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ARMY PULLOUT

In Surigao, ‘lumad’ start journey home

/ 06:04 AM August 10, 2018

A “lumad” mother and her child prepare to return home in Surigao del Sur. CHAD BOOC/CONTRIBUTOR

SAN AGUSTIN, SURIGAO DEL SUR — About 1,600 “lumad” (indigenous peoples), who fled their homes here and in neighboring Lianga town after a military detachment was put up there, are finally returning to their villages.

On Thursday, the lumad, who have been encamped at a village gymnasium for 23 days, marched home immediately after breakfast, carrying their belongings, with their children, the elderly and farm animals in tow. Among them were two toddlers who were born three years ago in makeshift tents at the Sports Oval in Tandag City. They sought refuge at the facility after three lumad leaders were killed in September 2015.

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Church assurance

The lumad decided to go home after church leaders assured them that soldiers were no longer in the area and the military detachment had been dismantled.

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They fled on July 16 due to the military’s presence. The lumad group Mapasu said the village council of Diatagon at Lianga, Surigao del Sur province, had revoked its resolution that allowed the military to set up a detachment at Kilometer 9 in Barangay Simuwao that triggered the evacuation.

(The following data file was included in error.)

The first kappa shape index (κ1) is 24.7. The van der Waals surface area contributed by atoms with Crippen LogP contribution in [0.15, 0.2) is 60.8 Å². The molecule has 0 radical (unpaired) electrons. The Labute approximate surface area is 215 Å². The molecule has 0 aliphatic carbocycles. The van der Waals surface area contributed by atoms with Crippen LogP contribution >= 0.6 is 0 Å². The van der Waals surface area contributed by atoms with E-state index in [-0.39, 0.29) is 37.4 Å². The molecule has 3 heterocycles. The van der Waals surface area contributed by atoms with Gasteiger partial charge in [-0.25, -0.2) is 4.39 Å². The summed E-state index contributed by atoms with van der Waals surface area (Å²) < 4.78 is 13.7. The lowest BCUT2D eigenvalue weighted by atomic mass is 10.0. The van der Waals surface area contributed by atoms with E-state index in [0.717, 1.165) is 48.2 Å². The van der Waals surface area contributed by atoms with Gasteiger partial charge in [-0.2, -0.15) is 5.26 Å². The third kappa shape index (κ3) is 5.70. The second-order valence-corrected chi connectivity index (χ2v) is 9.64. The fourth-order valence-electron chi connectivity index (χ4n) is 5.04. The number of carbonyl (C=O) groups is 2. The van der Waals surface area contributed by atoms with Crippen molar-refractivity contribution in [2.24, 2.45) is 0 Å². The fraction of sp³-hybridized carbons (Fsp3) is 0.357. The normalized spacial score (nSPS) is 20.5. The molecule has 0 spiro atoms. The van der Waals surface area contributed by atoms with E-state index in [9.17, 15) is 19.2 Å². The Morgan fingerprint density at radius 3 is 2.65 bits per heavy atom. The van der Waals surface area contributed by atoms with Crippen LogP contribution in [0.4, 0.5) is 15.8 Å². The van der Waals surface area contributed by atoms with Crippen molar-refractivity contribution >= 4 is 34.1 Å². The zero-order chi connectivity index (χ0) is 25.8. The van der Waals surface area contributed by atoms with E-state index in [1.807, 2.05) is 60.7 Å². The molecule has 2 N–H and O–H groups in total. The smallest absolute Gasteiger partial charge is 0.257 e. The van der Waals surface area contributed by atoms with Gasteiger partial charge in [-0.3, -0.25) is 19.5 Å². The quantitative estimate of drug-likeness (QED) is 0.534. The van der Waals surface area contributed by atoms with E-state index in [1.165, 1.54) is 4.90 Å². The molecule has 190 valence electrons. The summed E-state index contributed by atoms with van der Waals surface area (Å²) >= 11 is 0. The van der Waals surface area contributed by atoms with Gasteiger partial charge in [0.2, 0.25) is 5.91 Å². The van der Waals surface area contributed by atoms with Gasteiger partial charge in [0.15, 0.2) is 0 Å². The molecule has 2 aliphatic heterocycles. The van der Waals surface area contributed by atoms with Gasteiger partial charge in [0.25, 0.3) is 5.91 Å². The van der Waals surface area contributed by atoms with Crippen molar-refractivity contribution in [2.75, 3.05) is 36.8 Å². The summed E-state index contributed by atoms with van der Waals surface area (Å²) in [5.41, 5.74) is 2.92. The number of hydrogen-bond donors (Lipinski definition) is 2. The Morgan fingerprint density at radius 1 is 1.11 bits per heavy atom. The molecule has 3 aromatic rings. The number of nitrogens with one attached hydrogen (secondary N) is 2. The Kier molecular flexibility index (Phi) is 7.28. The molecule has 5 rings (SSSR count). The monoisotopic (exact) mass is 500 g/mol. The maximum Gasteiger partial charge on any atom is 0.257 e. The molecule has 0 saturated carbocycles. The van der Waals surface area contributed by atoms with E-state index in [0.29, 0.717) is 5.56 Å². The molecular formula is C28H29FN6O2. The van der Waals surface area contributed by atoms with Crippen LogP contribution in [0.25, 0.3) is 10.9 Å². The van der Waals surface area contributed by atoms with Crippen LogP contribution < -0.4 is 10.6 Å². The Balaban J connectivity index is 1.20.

Checkpoints

Lt. Col. Jaime Datuin, commander of the Army’s 75th Infantry Battalion, had agreed to remove the detachment and said the military would no longer set up smaller detachments for regular patrols. Only mobile checkpoints would be installed, he said.

Datuin said soldiers were prohibited from entering lumad homes. “If one of my men violated my order, they can report directly to me,” he said.

In a statement, Mapasu said the lumad were eager to return home now that they were certain they could freely move around their communities.

“We will go back to what we regard as paradise, [from] where we were compelled to leave to save our lives and livelihood,” Mapasu said. — CHRIS PANGANIBAN

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TAGS: Indigenous people, lumad
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